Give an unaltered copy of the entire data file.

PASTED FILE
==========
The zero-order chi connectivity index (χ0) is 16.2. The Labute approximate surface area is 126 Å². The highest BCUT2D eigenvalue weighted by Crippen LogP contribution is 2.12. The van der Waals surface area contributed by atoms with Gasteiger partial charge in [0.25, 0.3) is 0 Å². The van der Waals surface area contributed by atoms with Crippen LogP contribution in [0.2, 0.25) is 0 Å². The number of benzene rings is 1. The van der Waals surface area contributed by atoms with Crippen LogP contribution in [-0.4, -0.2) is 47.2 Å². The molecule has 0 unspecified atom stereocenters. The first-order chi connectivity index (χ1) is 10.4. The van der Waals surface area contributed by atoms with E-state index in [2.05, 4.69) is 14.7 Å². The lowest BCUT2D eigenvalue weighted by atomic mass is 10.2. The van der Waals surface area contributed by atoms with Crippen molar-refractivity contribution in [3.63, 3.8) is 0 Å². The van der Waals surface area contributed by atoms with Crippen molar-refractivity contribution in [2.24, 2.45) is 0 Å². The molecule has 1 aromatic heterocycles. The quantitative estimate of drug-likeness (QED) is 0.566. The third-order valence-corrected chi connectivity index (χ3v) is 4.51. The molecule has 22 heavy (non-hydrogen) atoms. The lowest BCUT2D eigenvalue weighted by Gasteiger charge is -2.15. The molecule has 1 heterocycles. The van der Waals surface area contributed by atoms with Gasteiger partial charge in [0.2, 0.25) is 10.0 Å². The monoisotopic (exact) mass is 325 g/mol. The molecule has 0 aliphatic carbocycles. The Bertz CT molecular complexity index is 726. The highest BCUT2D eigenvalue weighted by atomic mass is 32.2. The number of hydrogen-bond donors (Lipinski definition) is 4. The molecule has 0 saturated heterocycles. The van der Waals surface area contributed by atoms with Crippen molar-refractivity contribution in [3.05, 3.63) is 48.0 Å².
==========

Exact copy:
The zero-order chi connectivity index (χ0) is 16.2. The Labute approximate surface area is 126 Å². The highest BCUT2D eigenvalue weighted by Crippen LogP contribution is 2.12. The van der Waals surface area contributed by atoms with Gasteiger partial charge in [0.25, 0.3) is 0 Å². The van der Waals surface area contributed by atoms with Crippen LogP contribution in [0.2, 0.25) is 0 Å². The number of benzene rings is 1. The van der Waals surface area contributed by atoms with Crippen LogP contribution in [-0.4, -0.2) is 47.2 Å². The molecule has 0 unspecified atom stereocenters. The first-order chi connectivity index (χ1) is 10.4. The van der Waals surface area contributed by atoms with E-state index in [2.05, 4.69) is 14.7 Å². The lowest BCUT2D eigenvalue weighted by atomic mass is 10.2. The van der Waals surface area contributed by atoms with Crippen molar-refractivity contribution in [3.63, 3.8) is 0 Å². The van der Waals surface area contributed by atoms with Crippen molar-refractivity contribution in [2.24, 2.45) is 0 Å². The molecule has 1 aromatic heterocycles. The quantitative estimate of drug-likeness (QED) is 0.566. The third-order valence-corrected chi connectivity index (χ3v) is 4.51. The molecule has 22 heavy (non-hydrogen) atoms. The lowest BCUT2D eigenvalue weighted by Gasteiger charge is -2.15. The molecule has 1 heterocycles. The van der Waals surface area contributed by atoms with Gasteiger partial charge in [0.2, 0.25) is 10.0 Å². The monoisotopic (exact) mass is 325 g/mol. The molecule has 0 aliphatic carbocycles. The Bertz CT molecular complexity index is 726. The highest BCUT2D eigenvalue weighted by atomic mass is 32.2. The number of hydrogen-bond donors (Lipinski definition) is 4. The molecule has 0 saturated heterocycles. The van der Waals surface area contributed by atoms with Crippen molar-refractivity contribution in [3.05, 3.63) is 48.0 Å².